"It's no longer an open-ended matching program," Richard Frank, a professor at Harvard Medical School professor, told Business Insider in May. He added that changing funding to per-capita cap grants "fundamentally changes the kind of contract that exists between the states and the federal government."

The BCRA would take it a step further.

The AHCA called for growing funding by consumer price index for medical care (CPI-M), generally a figure between 2% and 5% each year. The Senate's bill, meanwhile would grow the figure initially by CPI-M before switching to the CPI for all goods (CPI-U)— a significantly lower level of growth — in 2025.

The switch from CPI-M to CPI-U would mean far more restrictive growth for Medicaid funding.



The difference between CPI-M and CPI-U since 2000:

The CPI-U is subject to more economic movements than CPI-M as well, most of which have nothing to do with the cost of healthcare. 

In September 2015, the year-over-year CPI-U was -0.008%. If the BCRA had been in effect then, funding would have actually gone down.

And the CPI-U was below zero due in no small part to a major oil crash that was holding down inflation at the time. The CPI-M in September 2015 was 2.44%.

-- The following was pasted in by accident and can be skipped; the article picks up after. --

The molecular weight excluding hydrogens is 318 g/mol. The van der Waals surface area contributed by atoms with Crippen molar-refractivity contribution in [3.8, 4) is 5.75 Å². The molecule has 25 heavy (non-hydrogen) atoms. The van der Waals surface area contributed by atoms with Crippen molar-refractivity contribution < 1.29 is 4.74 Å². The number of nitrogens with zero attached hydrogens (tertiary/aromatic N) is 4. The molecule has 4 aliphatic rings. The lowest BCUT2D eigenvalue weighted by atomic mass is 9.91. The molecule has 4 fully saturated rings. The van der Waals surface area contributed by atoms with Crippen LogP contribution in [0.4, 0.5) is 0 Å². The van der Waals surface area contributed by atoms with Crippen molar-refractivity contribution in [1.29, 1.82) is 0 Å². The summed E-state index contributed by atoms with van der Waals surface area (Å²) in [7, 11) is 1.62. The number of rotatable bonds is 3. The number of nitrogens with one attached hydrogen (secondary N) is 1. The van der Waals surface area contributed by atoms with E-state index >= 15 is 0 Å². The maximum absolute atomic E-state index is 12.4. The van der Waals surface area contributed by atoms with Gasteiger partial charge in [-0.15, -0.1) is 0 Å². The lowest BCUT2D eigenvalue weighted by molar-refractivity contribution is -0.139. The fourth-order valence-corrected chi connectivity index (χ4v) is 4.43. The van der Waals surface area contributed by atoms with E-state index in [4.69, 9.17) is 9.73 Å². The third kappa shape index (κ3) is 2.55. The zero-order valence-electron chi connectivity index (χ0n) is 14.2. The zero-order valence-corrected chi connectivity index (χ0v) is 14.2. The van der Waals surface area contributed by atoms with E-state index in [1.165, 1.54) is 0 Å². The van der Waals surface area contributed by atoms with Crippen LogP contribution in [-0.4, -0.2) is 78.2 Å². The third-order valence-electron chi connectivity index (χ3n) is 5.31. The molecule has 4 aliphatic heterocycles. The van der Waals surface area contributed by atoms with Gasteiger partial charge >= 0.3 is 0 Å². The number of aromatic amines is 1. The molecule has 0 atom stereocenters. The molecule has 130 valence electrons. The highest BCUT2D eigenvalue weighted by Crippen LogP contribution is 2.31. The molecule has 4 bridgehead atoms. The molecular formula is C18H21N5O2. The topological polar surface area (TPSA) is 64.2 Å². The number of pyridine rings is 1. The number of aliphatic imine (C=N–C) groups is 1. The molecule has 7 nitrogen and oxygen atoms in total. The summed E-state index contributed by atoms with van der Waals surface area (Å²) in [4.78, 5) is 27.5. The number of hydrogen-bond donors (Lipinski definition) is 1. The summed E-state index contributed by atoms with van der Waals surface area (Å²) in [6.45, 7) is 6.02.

It's no stretch to think that, if the BCRA passes, future decisions made by OPEC or major conglomerates could have a major effect on the quality of healthcare for impoverished Americans.





See the rest of the story at Business Insider
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17:54 Republican Rebellion: 5 GOP Senators Oppose Health Bill»

Update:  As it turns out, the Senate's healthcare bill may be even 'dead-er' on arrival than originally thought as Senators Rand Paul (KY), Ted Cruz (TX), Ron Johnson (WI) and Mike Lee (UT) have issued a joint statement saying they will oppose the bill, as it is currently written, because it does not fulfill a promise made to the American public to "repeal Obamacare and lower their health care costs."

"Currently, for a variety of reasons, we are not ready to vote for this bill, but we are open to negotiation and obtaining more information before it is brought to the floor.  There are provisions in this draft that represent an improvement to our current health care system, but it does not appear this draft as a written will accomplish the most important promise that we made to Americans: to repeal Obamacare and lower their health care costs."

* * *

The Senate healthcare bill has been "in the open" for less than an hour, and already NBC's Chuck Todd reports that it may be DOA after "at least" 3 GOP senators plan to publicly announce their opposition to the bill.

In a tweet, NBC anchor Chuck Todd said that according to a “solid” unnamed source "at least 3 GOP sens (perhaps more) plan to announce public opposition to McConnell health bill later today."

As a reminder, Republicans can lose no more than two Republicans, assuming all Democrats in the Senate oppose measure, as expected.